CASTER SEMENYA was only a teenager when the intimate details of her life were paraded in front of the world for debate and discussion. She was sidelined for 11 months following the humiliation of a gender test that cast doubt over her future. She returned to the track and field, initially subdued, but has peaked to demolish her competition. Britain’s Lyndsey Sharp cried after finishing sixth in the Rio Olympics saying competing against Semenya was difficult.
Semenya’s future is once again in the balance.
Caster Semenya is in Switzerland this week for her legal battle against the IAAF in a week-long hearing which will not only expose the hypocrisy of the IAAF but put into sharp scrutiny the debate on identity. The international governing body of athletics wants her to take medication in order to artificially lower her testosterone levels or compete against men, in what it says is “levelling the playing field”. The ruling would apply only to women who race in the track events between 400m and 1500m.
The fact that the IAAF seeks to impose restrictions only on women and not men, and only those who run within specified distances clearly shows that this issue is not about “fairness in the sport” as it would want us to believe. There are men who run much faster than others and their level of testosterone is not questioned – it is accepted as a natural talent that separates the wheat from the chaff. That is what competition is about.
Transgender women are allowed to compete against women in what the tennis great, Martina Navratilova, described as “cheating” and “insane”. “You can’t just proclaim yourself a female and be able to compete against women. There must be some standards, and having a penis and competing as a woman would not fit that standard,” she tweeted last year.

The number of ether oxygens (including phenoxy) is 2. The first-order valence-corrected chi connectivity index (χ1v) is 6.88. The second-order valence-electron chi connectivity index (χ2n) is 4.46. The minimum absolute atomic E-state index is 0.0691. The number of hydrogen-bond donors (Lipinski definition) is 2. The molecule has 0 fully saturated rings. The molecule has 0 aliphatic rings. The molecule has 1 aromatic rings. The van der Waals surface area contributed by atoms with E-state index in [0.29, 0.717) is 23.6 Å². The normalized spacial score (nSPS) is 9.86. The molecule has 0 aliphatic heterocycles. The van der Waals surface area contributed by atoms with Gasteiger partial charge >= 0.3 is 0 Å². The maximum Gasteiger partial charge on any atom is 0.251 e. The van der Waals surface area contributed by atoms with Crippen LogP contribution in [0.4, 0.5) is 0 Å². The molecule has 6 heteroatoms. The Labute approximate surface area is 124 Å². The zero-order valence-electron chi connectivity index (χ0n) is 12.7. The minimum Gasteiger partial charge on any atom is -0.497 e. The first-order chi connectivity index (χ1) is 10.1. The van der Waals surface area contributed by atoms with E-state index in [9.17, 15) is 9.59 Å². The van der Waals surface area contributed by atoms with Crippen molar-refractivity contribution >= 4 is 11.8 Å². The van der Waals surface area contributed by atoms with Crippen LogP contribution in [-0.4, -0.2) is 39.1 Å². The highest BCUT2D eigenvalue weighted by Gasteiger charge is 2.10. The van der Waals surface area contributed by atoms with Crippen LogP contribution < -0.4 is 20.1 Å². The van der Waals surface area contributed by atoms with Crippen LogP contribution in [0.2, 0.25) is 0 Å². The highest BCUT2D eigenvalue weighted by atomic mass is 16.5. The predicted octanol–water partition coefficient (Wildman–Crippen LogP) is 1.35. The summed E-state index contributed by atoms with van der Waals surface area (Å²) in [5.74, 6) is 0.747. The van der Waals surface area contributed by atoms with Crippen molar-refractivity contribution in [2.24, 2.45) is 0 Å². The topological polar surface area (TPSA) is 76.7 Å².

Unlike the transgender women, Semenya was born a woman and her testosterone levels are natural – she does not use enhancing drugs.
Her testosterone levels give her the advantage her detractors say. So what? We are all born with characteristics that give us the edge over others and this is accepted as the natural inequality of the world.
The issue of Semenya’s gender has reared its head once again. Is she a woman or a man, the public wants to know. She caught the world’s attention in 2009, largely unknown, to win the World Championship 800m title which she ran in 1:55:45, well off the record of the 1:53:28 set by the Czech Republic’s Jarmilla Kratochvilova in 1983. Semenya underwent intense scrutiny thereafter and had to undergo a gender test, the results of which were not disclosed. Speculation ran rife then that she had shown male and female characteristics and high levels of testosterone.
She was banned from competing while waiting for the results of the gender test but the ban was lifted in 2010.
At the time the IAAF said: “The process initiated in 2009 in the case of Caster Semenya has now been completed…The IAAF accepts the conclusion of a panel of medical experts that she can compete with immediate effect. Please note that the medical details of the case remain confidential and the IAAF will make no further comment on the matter.”